Pau Gasol: Why 2012-13 Will Be a Career Year for Lakers' Big Man
Jayne Kamin-Oncea-US PRESSWIRE
Pau Gasol never was one to offer excuses for shoddy play.
And while Lakers Nation burned all around him last season and Gasol saw his postseason average dip to an all time low of just 12.5 points per game, you never once heard him toss the blame to anyone else.
Gasol's theme song for the 2011-12 Lakers debacle and the surrounding media scrutiny should have been the Frank Sinatra classic, "That's Life".
Don't look now, but Gasol is back in the race.
In fact, watching him perform for two weeks at the Summer Games in London proved a point: the 7'0" Spaniard is not over the hill—he merely was out of position and out of sync with a Lakers team that never found its basketball legs under first year head coach Mike Brown.
Gasol averaged over 20 points for Spain during the two week tournament and helped his team come within a whisker of knocking off Team USA for the gold medal. That night, Pau had 24 points, eight rebounds, five assists, two steals and a major cut over his left eye by the time it was all over and Spain had lost a battle, 107-100.
Jayne Kamin-Oncea-US PRESSWIRE
Last night marked the beginning of what should be a career year for Pau Gasol. He's weathered more storms in the past two seasons than most players would in an entire career and has emerged stronger and better prepared for what lies ahead.
Gasol knows he's been fortunate, despite the fact that the Lakers were about to ship him off to New Orleans a year ago as part of the big Chris Paul deal that flamed out when Commissioner David Stern nixed it. He was rumored to be gone several times over the ensuing months, as the trade deadline neared and again over the summer.
The pressure of not knowing where he would be playing, mixed with the strike shortened season and a new coach who decided to change his offensive game (fewer touches, more facilitating), surely left Gasol feeling as if his days were numbered.
The Lakers were bounced in the second round by Oklahoma City and Gasol looked flat and listless. His 17.4 points in the regular season (lowest of his career) and 12.5 in 12 post season games (another low) had Lakers fans wondering if Gasol had lost more than a step or two.
And then something really good happened: The Lakers traded for Steve Nash. And, if that wasn't enough, they traded for Dwight Howard. Suddenly Pau Gasol was surrounded by two guys who will make his basketball life sweet again.
Which player is the key to Lakers success this season?
Gasol has never played with a team this loaded before. And he finally has, in Nash, a true Hall of Fame point guard who will get him the ball in open spots with tremendous regularity. Unless Mike Brown puts an actual muzzle on Nash and Gasol, expect the latter to flourish in the new Princeton offense.
It was widely reported that Gasol and Bynum did not get along that well, especially over the past year. After Kobe Bryant, Bynum became the other focal point in the Lakers system and Gasol was odd man out.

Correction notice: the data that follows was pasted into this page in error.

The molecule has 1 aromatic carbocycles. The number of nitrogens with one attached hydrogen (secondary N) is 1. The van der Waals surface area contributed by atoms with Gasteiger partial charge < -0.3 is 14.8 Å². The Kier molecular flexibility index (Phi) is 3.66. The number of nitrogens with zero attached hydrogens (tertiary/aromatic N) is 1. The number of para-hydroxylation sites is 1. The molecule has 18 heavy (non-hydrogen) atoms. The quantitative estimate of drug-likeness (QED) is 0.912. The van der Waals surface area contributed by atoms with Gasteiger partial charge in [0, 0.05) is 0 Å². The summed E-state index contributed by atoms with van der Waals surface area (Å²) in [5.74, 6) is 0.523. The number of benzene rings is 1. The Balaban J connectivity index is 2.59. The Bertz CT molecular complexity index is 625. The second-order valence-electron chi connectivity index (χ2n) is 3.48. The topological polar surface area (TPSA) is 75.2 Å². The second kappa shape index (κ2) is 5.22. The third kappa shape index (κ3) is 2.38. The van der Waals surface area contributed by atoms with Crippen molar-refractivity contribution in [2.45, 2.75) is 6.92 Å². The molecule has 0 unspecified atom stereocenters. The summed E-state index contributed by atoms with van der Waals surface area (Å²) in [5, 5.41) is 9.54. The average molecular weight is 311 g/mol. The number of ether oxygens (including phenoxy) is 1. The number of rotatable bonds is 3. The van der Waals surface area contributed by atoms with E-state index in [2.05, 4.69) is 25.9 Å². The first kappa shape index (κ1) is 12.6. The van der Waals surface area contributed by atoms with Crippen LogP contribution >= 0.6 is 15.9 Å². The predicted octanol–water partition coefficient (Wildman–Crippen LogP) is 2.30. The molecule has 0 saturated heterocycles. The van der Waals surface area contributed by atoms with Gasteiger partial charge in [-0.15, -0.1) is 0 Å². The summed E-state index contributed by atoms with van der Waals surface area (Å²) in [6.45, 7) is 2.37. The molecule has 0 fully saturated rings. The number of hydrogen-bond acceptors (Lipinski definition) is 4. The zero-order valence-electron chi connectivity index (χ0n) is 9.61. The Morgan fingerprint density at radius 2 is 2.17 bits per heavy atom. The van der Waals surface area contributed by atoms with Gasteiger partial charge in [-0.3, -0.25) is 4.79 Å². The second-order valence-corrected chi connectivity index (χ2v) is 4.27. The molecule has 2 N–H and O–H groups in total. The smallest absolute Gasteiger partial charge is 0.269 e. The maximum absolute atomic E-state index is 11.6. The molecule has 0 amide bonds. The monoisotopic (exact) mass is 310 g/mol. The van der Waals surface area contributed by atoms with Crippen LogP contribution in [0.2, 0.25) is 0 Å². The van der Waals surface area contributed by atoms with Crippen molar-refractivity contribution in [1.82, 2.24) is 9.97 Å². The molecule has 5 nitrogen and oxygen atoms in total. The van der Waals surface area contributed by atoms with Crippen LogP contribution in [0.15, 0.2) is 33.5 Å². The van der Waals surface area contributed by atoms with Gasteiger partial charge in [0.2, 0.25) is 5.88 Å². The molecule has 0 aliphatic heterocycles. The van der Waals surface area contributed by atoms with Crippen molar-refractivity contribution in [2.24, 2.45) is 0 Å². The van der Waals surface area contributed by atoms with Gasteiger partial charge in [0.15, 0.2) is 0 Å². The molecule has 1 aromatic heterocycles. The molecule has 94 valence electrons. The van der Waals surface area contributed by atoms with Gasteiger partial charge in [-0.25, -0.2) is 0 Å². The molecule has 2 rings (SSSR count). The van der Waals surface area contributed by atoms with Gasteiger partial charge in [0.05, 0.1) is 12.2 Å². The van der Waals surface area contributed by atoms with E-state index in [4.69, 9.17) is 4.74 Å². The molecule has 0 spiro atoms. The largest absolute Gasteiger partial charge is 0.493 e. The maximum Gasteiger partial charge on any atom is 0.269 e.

To wake up one summer in August and realize that not only were you not traded, but your new low post partner is the league's reigning defensive superstar and all world center Dwight Howard must have felt like Christmas morning had come early.
Howard and Gasol should complement each other's games while Nash serves as conductor. Add Bryant and a slimmed down, rejuvenated Metta World Peace to the mix and you start to see how this could be the best year of Pau Gasol's career.
As the season got underway with a less than stellar 99-91 loss to the depleted Dallas Mavericks, Gasol showed why he's more than ready for a breakout year. He had 23 points, 13 rebounds, six assists and three blocks against the Mavs and was easily the most complete player on the court for the Lakers Tuesday night.
After helping the Lakers get to three straight NBA Finals, the past two years have been rough for Pau and many have suggested it was time for the team to trade him and get rid of his $19 million a year contract.
Listening to Gasol, you often sense that he feels the pressure to succeed and show management they made a good decision in not unloading him this summer.
Gasol told Sean Deveney of the Sporting News
The things that you have to understand are that the expectations are high, all eyes are on you and there’s going to be pressure to deliver. It’s obviously a big responsibility. You’re wearing a shirt that you have to carry yourself with class, elegance and responsibility and respect. If you don’t, we all know what can happen.
After a shoddy performance by his teammates on Tuesday night, Gasol really could be talking about everyone wearing the purple and gold. He delivered. Now he needs to see the same from a team that has the highest expectations in the NBA.
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